Multiple Choice : Choose Multiple Answers (Listening)

Multiple Choice : Choose Multiple Answers (Listening)

Reading Time: 10 minutes

Part 3: Listening

MCQ : Choose Multiple Answers

Made Easy

  • Type of recording: audio or video, part of a lecture
  • Length of audio/video: around 50–90 seconds
  • Number of correct answers: 2 or more
  • Number of these tasks: 1 - 2
  • Total Listening Time: 20 - 23 minutes

Multiple-choice, choose multiple answers: listening tests your ability to understand the main ideas, detailed information, purpose, organisation, and inference in a short academic lecture or conversation.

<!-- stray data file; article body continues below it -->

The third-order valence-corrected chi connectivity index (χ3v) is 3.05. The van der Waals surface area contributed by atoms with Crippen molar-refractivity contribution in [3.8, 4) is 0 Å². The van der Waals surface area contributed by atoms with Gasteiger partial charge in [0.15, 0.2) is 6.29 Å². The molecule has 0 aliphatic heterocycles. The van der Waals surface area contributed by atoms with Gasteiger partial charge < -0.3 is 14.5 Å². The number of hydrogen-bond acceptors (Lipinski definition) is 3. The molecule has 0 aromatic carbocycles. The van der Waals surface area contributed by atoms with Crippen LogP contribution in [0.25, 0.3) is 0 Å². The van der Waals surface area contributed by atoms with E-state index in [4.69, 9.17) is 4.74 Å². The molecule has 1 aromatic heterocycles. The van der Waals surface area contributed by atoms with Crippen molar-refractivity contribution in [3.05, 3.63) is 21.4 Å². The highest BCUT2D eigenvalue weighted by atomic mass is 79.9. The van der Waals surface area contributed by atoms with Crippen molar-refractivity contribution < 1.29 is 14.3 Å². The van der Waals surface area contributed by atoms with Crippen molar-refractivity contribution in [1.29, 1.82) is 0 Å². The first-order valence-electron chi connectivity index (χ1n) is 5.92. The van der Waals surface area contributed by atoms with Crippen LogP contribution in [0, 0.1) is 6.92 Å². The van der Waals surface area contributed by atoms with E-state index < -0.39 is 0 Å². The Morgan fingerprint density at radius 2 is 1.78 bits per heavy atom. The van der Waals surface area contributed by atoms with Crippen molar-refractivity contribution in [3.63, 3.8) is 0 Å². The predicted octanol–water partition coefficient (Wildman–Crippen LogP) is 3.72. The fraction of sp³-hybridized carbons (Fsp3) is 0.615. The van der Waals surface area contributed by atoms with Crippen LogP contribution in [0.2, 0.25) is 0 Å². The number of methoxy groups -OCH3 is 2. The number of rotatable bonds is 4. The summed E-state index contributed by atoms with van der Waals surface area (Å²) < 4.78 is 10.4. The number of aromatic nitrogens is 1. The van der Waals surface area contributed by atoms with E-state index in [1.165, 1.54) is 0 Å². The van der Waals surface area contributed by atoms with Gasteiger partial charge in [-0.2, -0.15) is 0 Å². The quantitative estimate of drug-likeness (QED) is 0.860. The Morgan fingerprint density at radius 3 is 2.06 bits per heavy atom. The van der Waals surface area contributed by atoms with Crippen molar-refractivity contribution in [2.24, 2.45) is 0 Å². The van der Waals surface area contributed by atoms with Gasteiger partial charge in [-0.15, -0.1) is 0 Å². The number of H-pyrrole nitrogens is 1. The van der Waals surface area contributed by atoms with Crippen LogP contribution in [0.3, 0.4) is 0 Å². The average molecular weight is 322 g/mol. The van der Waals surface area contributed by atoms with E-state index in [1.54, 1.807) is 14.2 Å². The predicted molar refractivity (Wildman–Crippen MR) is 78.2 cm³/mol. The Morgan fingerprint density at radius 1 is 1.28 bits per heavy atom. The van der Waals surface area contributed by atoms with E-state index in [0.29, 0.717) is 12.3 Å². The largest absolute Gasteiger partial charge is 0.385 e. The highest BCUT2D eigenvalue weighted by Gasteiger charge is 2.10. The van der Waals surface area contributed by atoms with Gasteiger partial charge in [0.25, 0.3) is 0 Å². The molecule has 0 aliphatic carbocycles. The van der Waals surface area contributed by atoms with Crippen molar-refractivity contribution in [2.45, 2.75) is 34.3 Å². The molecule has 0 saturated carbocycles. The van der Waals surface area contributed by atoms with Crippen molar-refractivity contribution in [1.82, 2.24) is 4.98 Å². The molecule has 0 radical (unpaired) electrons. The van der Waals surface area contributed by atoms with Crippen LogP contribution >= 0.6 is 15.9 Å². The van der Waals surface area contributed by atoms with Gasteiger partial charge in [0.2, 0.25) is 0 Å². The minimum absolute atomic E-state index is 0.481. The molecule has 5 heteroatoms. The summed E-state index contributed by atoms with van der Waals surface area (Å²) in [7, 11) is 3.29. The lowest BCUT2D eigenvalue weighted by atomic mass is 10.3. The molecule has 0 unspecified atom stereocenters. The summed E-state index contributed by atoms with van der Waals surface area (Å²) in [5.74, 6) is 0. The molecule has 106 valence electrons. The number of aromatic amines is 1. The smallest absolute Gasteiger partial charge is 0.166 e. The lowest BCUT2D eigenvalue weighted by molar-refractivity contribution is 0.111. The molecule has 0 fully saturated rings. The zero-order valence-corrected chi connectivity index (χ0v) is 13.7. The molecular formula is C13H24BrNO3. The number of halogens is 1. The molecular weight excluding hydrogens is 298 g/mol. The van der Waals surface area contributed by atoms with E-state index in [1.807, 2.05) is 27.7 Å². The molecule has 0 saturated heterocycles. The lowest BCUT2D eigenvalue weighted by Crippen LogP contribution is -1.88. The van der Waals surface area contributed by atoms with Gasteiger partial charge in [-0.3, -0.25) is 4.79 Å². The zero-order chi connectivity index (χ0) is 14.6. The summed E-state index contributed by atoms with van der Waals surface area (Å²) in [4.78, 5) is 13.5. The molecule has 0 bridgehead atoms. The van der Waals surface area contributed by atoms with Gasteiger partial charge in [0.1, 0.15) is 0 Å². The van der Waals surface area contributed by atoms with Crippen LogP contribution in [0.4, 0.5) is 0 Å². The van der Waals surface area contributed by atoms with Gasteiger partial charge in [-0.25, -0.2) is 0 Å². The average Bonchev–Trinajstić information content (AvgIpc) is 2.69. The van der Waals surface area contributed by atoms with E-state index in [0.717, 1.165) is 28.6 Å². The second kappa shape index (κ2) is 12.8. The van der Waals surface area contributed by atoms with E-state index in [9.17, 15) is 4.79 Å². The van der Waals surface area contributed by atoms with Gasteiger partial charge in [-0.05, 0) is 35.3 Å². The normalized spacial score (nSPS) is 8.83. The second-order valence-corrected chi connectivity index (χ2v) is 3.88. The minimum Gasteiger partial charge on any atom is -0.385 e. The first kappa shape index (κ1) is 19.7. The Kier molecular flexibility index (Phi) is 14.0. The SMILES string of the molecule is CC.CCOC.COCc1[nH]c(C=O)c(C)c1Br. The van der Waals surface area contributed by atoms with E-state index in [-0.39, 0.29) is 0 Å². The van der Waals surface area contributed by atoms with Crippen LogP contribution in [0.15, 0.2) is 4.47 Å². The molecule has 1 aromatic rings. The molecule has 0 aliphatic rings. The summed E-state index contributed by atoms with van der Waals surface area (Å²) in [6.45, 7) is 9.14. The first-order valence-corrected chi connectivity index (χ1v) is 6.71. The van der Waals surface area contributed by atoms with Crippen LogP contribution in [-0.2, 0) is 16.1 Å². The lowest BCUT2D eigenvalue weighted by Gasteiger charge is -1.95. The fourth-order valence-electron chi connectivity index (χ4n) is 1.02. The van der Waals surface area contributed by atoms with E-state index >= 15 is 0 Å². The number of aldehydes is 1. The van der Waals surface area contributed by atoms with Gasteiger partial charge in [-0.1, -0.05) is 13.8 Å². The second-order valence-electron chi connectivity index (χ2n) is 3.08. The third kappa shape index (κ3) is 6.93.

Watch the video and answer the question by selecting all the correct responses. You will need to select more than one response.

Which of the statements are correct, about the speaker?

  • Listening
    up to 5 points

Top Strategies for Success in MCQ: Multiple Answers

Staying confident while listening

It can be easy to panic when you don’t understand a speaker. Practise for this scenario by listening to sources of English which you find challenging. Use the following strategies.

Make sure you first understand what the topic is.
This will enable you to quickly decide what kind of thing you will hear. For example, if you know that the speaker is talking about a new government programme, it’s likely you’ll need to listen out for targets, cost, problems, etc. You can also look for topic clues in the task options.

Focus on the bigger picture.